Despite numerous challenges, from floods to ag trade uncertainty to renewable fuel standards, Nebraska Gov. Pete Ricketts said the state continues to be resilient and growing.
“It’s been tough times for agriculture, but our producers are pounding through it,” Ricketts said during a stop at Western Nebraska Regional Airport. “Last year’s blizzard and floods were the costliest and widespread natural disasters we’ve ever had in our state’s history. But we’re Nebraska Strong, so I believe 2019 will go down in history as our finest hour.”
He said the state continues to grow as the last three fiscal quarters recorded greater GDP growth than the rest of the nation.
“We want to continue that growth for the next legislative session and into the future,” Ricketts said.
He outlined four key priorities going forward: property tax reform, flood relief, retention of veterans in the state, and workforce and business expansion.
Increases in revenue and upward trends from the Nebraska Economic Forecasting Board have accounted for about $266 million in increased forecasts.
“That gives us a tremendous opportunity to build on what we did last year to provide property tax relief,” Ricketts said. “By controlling our spending, we’ve increased the Property Tax Relief Fund by about $275 million since I took office.”
His proposal for the current legislative session is a package to increase property tax relief by $500 million over the next three years. That relief would be in the form of aid to K-12 education.
Included in his proposal is devaluation in ag land, as well as residential and commercial properties. Another $9.2 million would go for the state’s homestead exemption program.
Ricketts also touched on flood recovery efforts. More than $400 million of recovery projects affecting 84 counties are now underway.
“The Federal Emergency Management Agency will reimburse us about 75% of the cost with the state and counties making up the rest,” he said. “I’m recommending $50 million to the Legislature to cover that cost.”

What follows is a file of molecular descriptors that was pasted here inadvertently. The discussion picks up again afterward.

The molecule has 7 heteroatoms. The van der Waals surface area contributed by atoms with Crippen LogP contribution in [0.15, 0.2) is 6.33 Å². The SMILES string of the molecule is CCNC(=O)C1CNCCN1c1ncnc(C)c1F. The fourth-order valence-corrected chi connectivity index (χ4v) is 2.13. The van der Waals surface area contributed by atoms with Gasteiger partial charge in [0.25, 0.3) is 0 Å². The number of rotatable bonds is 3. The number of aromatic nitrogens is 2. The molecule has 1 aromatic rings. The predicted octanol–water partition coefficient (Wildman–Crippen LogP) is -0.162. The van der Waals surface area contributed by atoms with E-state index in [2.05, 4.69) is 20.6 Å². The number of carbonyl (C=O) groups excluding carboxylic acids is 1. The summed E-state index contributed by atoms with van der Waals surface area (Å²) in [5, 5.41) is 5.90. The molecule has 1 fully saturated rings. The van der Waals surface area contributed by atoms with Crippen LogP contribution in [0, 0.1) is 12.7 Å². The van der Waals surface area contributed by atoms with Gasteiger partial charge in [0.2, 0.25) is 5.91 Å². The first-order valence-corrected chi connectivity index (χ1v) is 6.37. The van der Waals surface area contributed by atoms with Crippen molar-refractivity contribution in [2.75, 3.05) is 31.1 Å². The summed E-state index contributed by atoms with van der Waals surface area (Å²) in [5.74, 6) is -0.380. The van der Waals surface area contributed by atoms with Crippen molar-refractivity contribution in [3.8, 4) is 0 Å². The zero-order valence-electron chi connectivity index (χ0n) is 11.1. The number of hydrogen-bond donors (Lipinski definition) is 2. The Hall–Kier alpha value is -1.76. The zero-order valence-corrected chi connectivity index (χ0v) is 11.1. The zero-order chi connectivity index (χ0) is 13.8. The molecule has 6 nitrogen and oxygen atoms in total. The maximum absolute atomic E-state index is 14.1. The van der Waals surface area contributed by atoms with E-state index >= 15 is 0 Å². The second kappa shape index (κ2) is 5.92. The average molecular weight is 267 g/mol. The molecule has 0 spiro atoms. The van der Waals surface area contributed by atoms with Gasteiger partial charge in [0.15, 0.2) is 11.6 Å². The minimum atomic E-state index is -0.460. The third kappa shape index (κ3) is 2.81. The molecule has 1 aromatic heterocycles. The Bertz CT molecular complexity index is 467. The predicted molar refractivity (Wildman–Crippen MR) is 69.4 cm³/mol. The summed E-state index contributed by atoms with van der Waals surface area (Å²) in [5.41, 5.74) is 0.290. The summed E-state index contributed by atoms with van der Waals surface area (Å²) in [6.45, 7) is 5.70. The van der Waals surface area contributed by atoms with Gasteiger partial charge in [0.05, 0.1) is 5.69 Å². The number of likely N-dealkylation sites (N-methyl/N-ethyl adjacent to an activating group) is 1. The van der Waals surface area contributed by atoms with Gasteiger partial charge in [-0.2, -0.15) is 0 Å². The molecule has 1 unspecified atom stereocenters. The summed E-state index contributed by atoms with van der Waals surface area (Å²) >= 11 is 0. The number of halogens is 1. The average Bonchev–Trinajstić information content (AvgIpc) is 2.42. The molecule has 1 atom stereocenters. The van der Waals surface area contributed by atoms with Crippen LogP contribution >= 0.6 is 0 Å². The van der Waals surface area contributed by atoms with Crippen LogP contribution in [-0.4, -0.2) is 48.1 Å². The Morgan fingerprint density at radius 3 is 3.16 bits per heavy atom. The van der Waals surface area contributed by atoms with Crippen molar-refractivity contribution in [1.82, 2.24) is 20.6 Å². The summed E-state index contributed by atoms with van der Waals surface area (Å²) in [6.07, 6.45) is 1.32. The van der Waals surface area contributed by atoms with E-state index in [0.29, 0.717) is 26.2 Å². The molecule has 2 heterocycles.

Additionally, the governor said he wants to invest about $3.8 million in reimbursement funds to the Gering-Fort Laramie Irrigation District for emergency repairs to their irrigation tunnels from last year’s canal breach.
The governor’s third priority is veterans’ tax relief. LB 153, being debated in the Legislature this session, would exempt 50% of veterans’ retirement benefits from state income taxation. He said it’s not the 100% offered by neighboring states, but it’s a step in the right direction. It tells veterans the state wants them here. Many of them can retire from the military as early as age 38.
The governor’s last major priority is the need to continue growing the state. Since 2015, the state has supported a grant program encouraging private sector companies to develop talent from local school districts.
Ricketts said the idea is to take kids in high school career academy programs and give them real world experience while earning college credit toward future careers/
Ricketts is proposing a career scholarship program, working with the state’s colleges and universities. The eventual $16 million investment would target students for in-demand careers in healthcare, information technology, manufacturing and engineering.
“This is another way to show our young people here in Nebraska they can get their education here and make the decision to stay here in rewarding careers,” Ricketts said.